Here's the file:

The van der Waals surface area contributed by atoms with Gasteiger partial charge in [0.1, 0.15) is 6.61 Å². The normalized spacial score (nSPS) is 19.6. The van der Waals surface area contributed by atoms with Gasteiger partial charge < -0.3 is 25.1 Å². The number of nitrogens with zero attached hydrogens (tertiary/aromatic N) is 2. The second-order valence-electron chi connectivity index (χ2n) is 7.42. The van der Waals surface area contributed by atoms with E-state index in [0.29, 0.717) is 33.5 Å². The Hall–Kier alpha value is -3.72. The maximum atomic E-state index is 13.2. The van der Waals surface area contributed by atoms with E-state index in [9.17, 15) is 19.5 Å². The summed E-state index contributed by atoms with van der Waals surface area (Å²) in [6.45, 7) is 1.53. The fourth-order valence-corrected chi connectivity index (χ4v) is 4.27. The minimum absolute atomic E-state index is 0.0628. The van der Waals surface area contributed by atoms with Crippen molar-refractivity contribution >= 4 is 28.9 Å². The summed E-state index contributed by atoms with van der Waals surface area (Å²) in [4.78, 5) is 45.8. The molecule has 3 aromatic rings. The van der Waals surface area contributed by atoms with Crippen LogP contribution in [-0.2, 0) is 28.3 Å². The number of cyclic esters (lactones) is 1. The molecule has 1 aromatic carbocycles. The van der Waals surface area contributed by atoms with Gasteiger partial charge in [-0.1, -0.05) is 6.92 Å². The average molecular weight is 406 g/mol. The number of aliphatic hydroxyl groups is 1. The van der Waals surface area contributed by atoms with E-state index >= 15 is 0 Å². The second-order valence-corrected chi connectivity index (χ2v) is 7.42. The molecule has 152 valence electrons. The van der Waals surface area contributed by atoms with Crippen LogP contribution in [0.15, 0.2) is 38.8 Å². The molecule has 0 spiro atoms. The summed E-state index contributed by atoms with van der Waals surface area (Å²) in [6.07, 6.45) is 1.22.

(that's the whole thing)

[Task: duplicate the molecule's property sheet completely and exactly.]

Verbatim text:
The van der Waals surface area contributed by atoms with Gasteiger partial charge in [0.1, 0.15) is 6.61 Å². The normalized spacial score (nSPS) is 19.6. The van der Waals surface area contributed by atoms with Gasteiger partial charge < -0.3 is 25.1 Å². The number of nitrogens with zero attached hydrogens (tertiary/aromatic N) is 2. The second-order valence-electron chi connectivity index (χ2n) is 7.42. The van der Waals surface area contributed by atoms with E-state index in [0.29, 0.717) is 33.5 Å². The Hall–Kier alpha value is -3.72. The maximum atomic E-state index is 13.2. The van der Waals surface area contributed by atoms with E-state index in [9.17, 15) is 19.5 Å². The summed E-state index contributed by atoms with van der Waals surface area (Å²) in [6.45, 7) is 1.53. The fourth-order valence-corrected chi connectivity index (χ4v) is 4.27. The minimum absolute atomic E-state index is 0.0628. The van der Waals surface area contributed by atoms with Crippen molar-refractivity contribution >= 4 is 28.9 Å². The summed E-state index contributed by atoms with van der Waals surface area (Å²) in [4.78, 5) is 45.8. The molecule has 3 aromatic rings. The van der Waals surface area contributed by atoms with Crippen LogP contribution in [-0.2, 0) is 28.3 Å². The number of cyclic esters (lactones) is 1. The molecule has 1 aromatic carbocycles. The van der Waals surface area contributed by atoms with Gasteiger partial charge in [-0.1, -0.05) is 6.92 Å². The average molecular weight is 406 g/mol. The number of aliphatic hydroxyl groups is 1. The van der Waals surface area contributed by atoms with E-state index >= 15 is 0 Å². The second-order valence-corrected chi connectivity index (χ2v) is 7.42. The molecule has 152 valence electrons. The van der Waals surface area contributed by atoms with Crippen LogP contribution in [0.15, 0.2) is 38.8 Å². The molecule has 0 spiro atoms. The summed E-state index contributed by atoms with van der Waals surface area (Å²) in [6.07, 6.45) is 1.22.